The SAT is going computer-based.
Starting in 2024 the College Board will be proctoring the SAT completely through computers. The new digital SAT test will also be reformatted to:
- be shorter in time
- allow calculators on all math sections
- and will revise its reading section to be more organic
Additionally, International students will be able to take the SAT test digitally starting in 2023, while US residents will have their first computer-based SAT tests in 2024. In both cases, students will be able to take the exam at their schools or at a testing center.
The College Board had experimented with a digital SAT option for some time, making this revision expected.
The reason the test is shortening in length (from over 3 hours to around 2 hours) is because of a move toward adaptive testing.
Adaptive testing is nothing new and has been in use in the graduate exams (GRE, GMAT) for some time. The format attempts to allow students to demonstrate their knowledge more efficiently, by providing fewer questions in areas where students demonstrate mastery. Conversely, more questions are given when students struggle, in order for them to have multiple options to show their command of a subject.
For example, if the SAT wants to vet a test-taker’s understanding of the quadratic function, it might ask a fairly sophisticated question first–something where students are required to perform an operation called “completing the square.” Students who were able to do this would move onto the next topic, while students unable to complete the square would be shown a simpler question regarding quadratic equations.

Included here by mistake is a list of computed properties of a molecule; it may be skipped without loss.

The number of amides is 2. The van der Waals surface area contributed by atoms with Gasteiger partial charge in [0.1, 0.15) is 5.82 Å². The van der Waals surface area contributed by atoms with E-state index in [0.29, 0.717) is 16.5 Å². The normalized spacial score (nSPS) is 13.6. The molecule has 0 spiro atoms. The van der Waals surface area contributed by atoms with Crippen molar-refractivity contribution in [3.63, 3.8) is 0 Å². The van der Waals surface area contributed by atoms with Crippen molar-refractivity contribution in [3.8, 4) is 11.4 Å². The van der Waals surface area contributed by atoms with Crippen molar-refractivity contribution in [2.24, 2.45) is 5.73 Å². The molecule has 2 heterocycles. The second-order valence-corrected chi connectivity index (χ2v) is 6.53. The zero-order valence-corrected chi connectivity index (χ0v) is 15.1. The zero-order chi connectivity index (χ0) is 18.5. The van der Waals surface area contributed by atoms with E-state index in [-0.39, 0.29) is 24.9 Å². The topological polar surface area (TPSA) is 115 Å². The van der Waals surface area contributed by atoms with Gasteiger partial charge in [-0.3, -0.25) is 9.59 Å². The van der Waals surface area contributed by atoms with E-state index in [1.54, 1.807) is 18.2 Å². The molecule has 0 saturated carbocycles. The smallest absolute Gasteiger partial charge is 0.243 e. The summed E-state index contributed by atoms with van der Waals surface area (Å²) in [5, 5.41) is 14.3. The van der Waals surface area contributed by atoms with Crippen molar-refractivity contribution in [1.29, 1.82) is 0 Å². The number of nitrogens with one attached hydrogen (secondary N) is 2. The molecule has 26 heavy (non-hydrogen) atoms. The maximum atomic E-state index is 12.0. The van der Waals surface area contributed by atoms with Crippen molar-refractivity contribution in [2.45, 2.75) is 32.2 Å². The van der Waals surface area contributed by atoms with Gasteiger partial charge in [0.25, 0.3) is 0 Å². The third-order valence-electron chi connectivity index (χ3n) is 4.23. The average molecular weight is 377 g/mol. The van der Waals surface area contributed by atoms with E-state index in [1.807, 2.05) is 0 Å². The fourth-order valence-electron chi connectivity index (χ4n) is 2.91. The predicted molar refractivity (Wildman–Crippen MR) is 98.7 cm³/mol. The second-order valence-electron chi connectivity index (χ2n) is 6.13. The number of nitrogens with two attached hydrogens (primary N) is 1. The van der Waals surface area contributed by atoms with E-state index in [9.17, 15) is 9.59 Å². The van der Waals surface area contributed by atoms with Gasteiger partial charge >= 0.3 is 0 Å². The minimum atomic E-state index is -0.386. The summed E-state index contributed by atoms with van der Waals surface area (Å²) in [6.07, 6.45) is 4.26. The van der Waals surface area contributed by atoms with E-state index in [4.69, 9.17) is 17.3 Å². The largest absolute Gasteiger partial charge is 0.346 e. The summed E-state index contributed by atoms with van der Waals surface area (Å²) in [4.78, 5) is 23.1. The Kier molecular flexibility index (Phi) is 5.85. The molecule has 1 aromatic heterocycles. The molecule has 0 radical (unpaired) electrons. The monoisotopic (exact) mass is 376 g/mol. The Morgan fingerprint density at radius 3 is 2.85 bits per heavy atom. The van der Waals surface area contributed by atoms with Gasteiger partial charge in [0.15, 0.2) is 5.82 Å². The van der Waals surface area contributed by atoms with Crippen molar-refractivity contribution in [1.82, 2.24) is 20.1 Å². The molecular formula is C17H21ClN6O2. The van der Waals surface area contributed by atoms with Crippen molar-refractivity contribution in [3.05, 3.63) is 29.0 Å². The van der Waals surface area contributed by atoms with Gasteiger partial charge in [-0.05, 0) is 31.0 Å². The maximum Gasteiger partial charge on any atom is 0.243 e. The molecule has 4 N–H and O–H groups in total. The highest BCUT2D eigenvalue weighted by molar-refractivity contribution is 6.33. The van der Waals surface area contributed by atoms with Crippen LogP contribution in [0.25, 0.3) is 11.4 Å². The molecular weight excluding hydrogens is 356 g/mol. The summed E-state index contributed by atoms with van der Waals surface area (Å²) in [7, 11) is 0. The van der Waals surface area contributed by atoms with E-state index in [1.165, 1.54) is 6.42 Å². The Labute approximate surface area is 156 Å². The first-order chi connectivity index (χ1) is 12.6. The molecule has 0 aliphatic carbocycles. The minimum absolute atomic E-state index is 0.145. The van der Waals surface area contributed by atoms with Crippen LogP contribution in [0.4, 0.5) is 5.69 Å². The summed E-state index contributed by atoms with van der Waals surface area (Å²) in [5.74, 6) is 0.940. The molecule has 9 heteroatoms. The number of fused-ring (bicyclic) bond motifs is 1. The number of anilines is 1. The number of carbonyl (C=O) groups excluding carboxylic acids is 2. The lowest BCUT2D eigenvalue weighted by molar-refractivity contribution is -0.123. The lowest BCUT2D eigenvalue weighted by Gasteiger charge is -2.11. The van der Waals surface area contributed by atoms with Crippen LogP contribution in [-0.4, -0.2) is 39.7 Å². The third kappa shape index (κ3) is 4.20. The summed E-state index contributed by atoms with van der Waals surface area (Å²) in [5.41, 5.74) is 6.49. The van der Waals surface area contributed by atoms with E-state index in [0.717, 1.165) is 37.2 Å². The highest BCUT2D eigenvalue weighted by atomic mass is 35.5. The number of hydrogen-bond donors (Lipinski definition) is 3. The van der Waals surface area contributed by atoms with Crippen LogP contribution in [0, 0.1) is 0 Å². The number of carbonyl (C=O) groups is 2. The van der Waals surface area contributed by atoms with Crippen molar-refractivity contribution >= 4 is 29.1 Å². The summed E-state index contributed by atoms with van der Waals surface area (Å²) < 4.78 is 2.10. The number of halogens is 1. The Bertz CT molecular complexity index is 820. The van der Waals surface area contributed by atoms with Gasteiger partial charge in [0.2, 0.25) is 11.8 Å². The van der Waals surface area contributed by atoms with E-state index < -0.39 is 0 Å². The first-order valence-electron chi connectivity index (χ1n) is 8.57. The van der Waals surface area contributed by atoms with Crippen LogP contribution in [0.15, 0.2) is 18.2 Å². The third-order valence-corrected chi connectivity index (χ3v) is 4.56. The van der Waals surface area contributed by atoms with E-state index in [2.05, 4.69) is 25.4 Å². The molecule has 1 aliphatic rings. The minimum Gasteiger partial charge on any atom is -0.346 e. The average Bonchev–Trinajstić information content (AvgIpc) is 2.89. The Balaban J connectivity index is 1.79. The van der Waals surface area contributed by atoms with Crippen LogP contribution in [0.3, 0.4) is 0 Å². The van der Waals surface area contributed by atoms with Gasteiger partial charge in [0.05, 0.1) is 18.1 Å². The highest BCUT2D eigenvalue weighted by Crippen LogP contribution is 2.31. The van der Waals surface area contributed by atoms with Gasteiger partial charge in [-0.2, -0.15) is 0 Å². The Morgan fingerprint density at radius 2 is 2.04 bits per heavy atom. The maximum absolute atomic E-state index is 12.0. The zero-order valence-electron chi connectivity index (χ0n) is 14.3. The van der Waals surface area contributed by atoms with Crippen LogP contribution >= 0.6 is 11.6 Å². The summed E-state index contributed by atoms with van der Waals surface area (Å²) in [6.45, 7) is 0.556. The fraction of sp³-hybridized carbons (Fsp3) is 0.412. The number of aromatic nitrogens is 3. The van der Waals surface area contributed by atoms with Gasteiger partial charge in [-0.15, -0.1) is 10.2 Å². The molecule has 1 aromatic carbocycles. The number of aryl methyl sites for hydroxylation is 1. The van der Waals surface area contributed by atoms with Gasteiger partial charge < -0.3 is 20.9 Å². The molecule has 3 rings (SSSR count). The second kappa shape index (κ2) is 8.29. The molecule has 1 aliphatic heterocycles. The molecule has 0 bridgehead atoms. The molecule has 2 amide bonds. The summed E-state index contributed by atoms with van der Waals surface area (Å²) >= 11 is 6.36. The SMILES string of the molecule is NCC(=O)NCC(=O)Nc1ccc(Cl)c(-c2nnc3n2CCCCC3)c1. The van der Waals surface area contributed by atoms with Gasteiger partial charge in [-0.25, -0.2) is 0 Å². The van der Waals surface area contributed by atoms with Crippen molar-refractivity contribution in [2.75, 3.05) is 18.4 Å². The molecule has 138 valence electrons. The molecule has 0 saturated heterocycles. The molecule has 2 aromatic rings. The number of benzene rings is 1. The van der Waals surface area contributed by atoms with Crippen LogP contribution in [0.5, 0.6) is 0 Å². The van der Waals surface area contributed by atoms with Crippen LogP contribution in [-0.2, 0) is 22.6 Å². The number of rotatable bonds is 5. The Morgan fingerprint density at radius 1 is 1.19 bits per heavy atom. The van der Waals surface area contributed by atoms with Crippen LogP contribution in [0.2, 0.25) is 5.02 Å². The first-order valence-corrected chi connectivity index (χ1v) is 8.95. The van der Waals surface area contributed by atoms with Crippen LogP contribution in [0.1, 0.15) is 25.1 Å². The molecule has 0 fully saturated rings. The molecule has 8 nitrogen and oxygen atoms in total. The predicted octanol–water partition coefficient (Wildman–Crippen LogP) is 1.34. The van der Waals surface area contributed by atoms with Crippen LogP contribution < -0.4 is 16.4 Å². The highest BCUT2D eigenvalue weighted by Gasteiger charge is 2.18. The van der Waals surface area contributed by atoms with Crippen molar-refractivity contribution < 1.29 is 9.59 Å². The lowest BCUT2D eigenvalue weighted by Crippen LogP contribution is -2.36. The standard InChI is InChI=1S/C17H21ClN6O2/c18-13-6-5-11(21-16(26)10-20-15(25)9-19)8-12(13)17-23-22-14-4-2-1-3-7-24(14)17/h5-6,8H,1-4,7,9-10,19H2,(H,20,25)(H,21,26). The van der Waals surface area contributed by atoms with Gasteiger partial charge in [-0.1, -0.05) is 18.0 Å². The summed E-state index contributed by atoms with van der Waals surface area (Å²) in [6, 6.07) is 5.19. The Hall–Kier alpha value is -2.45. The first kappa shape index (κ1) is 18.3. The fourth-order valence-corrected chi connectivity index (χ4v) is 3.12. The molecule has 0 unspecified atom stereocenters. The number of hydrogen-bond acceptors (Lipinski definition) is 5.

We discussed this back in 2018 as well in a related article, Is the SAT Computer-Based?
Implications to Security
The SAT has long struggled with security issues, and a move toward computer-based testing could theoretically enhance security.
A single March test could not be leaked early, because the instance of a test that any one student received would be unique and randomized, based on his or her answering pattern.
Of course, it introduces a host of other security concerns regarding cybersecurity, computer security, and basic human-in-the-loop security flaws.
The Digital SAT – Another Revision
The SAT test has a trend of frequent updates.
In the 2000s alone it switched from 1600-based to 2400-based, to including an essay and then making it optional, from allowing calculators, to disallowing them on certain sections.
And don’t forget the adversity score it tried for a blink of an eye. It updates itself often in response to criticisms.
This latest revision could be seen as an attempt at relevancy in a time when all schools have made the test optional (mostly due to pandemic-induced logistical reasons).
The changes to content seem to be on the smaller side, so far.
The reading section will be more natural. Whereas it currently contains passages from sources like founding documents and speeches by Dr. Martin Luther King Jr. It will shift toward content more integral to students’ daily lives.
The math section will allow calculators on all sections–likely bowing to the false supposition that one would ever be without a calculator.
With the SAT computer based, we expect these changes to be met with gratitude by students who will have to spend less time in testing centers, and with openness by those in the test-prep space who welcome revisions to modernize the SAT. We expect the ACT to follow suit shortly, as the two vie for the most-used test. A spot that changes frequently from one to the other.